[00:23:28] Tom Garrison: All right. So yeah, so my fun fact has to do with airplanes and it’s because I am one of those people who’s really looking forward to going out and starting to see customers again and visit. We’re not there yet. Um, but hopefully not too long, it’d be good to get out there. So I started looking up how fuel efficient Jets are–apecifically in this case, I just happened to look up 737s because it’s kind of the workhorse, at least domestically here in the U S and it turns out that all in rough numbers, just rough numbers that a 737 burns about 5,000 pounds of fuel an hour. And that translates to about 750 gallons. And so I did a little bit more research and specifically the 737-800, if you calculate a hundred nautical mile trip and you assume the passenger load is assuming 162 passengers. That it’s about 96 miles per gallon, per passenger, which equates to 0.593 miles per gallon for the entire airplane. Not the most fuel-efficient
Camille Morhardt: Half a gallon per hour? Or per kilometer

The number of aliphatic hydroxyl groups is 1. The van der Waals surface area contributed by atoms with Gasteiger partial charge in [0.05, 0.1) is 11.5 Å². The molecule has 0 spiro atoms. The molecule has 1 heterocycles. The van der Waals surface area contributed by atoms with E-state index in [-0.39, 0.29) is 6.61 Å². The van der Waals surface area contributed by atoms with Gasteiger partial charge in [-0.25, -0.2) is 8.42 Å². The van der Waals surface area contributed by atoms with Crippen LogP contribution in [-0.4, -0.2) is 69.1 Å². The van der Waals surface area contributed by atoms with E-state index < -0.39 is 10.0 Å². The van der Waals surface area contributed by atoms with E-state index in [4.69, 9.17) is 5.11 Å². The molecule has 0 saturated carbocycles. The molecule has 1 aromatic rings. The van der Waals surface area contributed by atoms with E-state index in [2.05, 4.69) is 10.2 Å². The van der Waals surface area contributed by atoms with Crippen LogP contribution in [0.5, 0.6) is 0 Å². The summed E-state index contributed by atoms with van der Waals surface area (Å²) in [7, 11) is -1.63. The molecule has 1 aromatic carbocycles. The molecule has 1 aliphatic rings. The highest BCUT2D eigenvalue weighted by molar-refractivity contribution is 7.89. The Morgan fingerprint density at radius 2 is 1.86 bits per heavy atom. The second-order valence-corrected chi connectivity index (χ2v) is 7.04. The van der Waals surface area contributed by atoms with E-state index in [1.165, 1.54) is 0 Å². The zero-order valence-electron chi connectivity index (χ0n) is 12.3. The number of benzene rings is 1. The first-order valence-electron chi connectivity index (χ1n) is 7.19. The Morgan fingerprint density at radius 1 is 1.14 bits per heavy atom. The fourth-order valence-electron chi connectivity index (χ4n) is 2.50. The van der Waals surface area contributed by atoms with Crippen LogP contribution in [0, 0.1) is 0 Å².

Tom Garrison: Miles per gallon. You get a half, half of a mile per gallon. Not the most fuel efficient, but I thought pretty fascinating, especially when you think about flying across the country or something like that, that’s a, it’s a lot of fuel there.
[00:25:17] Camille Morhardt: Well, you picked a short haul flight.
[00:25:18] Tom Garrison: That’s true. I did pick a short haul.
[00:25:20] Alex Ionescu: We should think about somebody. If all this passengers are driving the car to see distance claimants to the wind,
[00:25:29] Tom Garrison: That’s true. Maybe it must have been driving Teslas or something, but yes,
[00:25:33] Alex Ionescu: 200 people in a Tesla at one time.
[00:25:37] Tom Garrison: It’s been great having you on the podcast. Thanks for sharing your background and your insights. And I look forward to talking to you in the future.
[00:25:42] Alex Ionescu: Thank you. Likewise, thanks a lot for having me. This was great.
Stay tuned for the next episode of Cyber Security Inside. Follow @TomMGarrison and Camille @Morhardt on Twitter to continue the conversation. Thanks for listening.
The views and opinions expressed are those of the guests and author, and do not necessarily reflect the official policy or position of Intel Corporation.